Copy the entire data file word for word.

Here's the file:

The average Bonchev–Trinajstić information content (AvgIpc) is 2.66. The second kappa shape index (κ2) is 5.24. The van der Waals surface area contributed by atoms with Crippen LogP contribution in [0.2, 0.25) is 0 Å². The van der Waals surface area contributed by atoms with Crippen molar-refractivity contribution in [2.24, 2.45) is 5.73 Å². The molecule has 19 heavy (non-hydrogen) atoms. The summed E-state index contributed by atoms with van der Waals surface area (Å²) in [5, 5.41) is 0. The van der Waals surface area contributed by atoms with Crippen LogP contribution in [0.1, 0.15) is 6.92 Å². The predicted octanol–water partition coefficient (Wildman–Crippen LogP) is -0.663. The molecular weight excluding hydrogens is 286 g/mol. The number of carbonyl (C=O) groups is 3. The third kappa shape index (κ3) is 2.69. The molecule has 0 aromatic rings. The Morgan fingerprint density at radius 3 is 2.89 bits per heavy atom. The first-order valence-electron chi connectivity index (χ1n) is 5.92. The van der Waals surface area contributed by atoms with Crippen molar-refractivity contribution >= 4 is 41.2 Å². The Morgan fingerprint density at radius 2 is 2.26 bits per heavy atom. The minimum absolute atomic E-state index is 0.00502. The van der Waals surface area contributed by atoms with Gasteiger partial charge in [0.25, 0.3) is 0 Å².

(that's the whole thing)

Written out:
The average Bonchev–Trinajstić information content (AvgIpc) is 2.66. The second kappa shape index (κ2) is 5.24. The van der Waals surface area contributed by atoms with Crippen LogP contribution in [0.2, 0.25) is 0 Å². The van der Waals surface area contributed by atoms with Crippen molar-refractivity contribution in [2.24, 2.45) is 5.73 Å². The molecule has 19 heavy (non-hydrogen) atoms. The summed E-state index contributed by atoms with van der Waals surface area (Å²) in [5, 5.41) is 0. The van der Waals surface area contributed by atoms with Crippen LogP contribution in [0.1, 0.15) is 6.92 Å². The predicted octanol–water partition coefficient (Wildman–Crippen LogP) is -0.663. The molecular weight excluding hydrogens is 286 g/mol. The number of carbonyl (C=O) groups is 3. The third kappa shape index (κ3) is 2.69. The molecule has 0 aromatic rings. The Morgan fingerprint density at radius 3 is 2.89 bits per heavy atom. The first-order valence-electron chi connectivity index (χ1n) is 5.92. The van der Waals surface area contributed by atoms with Crippen molar-refractivity contribution >= 4 is 41.2 Å². The Morgan fingerprint density at radius 2 is 2.26 bits per heavy atom. The minimum absolute atomic E-state index is 0.00502. The van der Waals surface area contributed by atoms with Gasteiger partial charge in [0.25, 0.3) is 0 Å².